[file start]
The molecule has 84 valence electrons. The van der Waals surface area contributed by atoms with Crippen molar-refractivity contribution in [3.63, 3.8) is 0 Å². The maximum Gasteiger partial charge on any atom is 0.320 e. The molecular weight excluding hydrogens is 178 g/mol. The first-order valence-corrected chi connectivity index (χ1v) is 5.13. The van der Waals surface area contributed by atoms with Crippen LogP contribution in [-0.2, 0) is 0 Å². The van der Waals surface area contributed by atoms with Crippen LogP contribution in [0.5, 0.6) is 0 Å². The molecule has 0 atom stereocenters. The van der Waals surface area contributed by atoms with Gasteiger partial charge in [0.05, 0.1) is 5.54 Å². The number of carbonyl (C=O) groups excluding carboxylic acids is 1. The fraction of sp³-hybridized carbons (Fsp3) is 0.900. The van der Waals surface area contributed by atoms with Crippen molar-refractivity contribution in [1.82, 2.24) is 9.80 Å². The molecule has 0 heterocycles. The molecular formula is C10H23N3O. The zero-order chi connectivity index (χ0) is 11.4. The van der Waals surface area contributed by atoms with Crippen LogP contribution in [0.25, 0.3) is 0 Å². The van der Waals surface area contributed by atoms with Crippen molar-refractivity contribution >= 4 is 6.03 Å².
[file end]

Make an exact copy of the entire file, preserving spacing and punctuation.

The molecule has 84 valence electrons. The van der Waals surface area contributed by atoms with Crippen molar-refractivity contribution in [3.63, 3.8) is 0 Å². The maximum Gasteiger partial charge on any atom is 0.320 e. The molecular weight excluding hydrogens is 178 g/mol. The first-order valence-corrected chi connectivity index (χ1v) is 5.13. The van der Waals surface area contributed by atoms with Crippen LogP contribution in [-0.2, 0) is 0 Å². The van der Waals surface area contributed by atoms with Crippen LogP contribution in [0.5, 0.6) is 0 Å². The molecule has 0 atom stereocenters. The van der Waals surface area contributed by atoms with Gasteiger partial charge in [0.05, 0.1) is 5.54 Å². The number of carbonyl (C=O) groups excluding carboxylic acids is 1. The fraction of sp³-hybridized carbons (Fsp3) is 0.900. The van der Waals surface area contributed by atoms with Crippen molar-refractivity contribution in [1.82, 2.24) is 9.80 Å². The molecule has 0 heterocycles. The molecular formula is C10H23N3O. The zero-order chi connectivity index (χ0) is 11.4. The van der Waals surface area contributed by atoms with Crippen LogP contribution in [0.25, 0.3) is 0 Å². The van der Waals surface area contributed by atoms with Crippen molar-refractivity contribution >= 4 is 6.03 Å².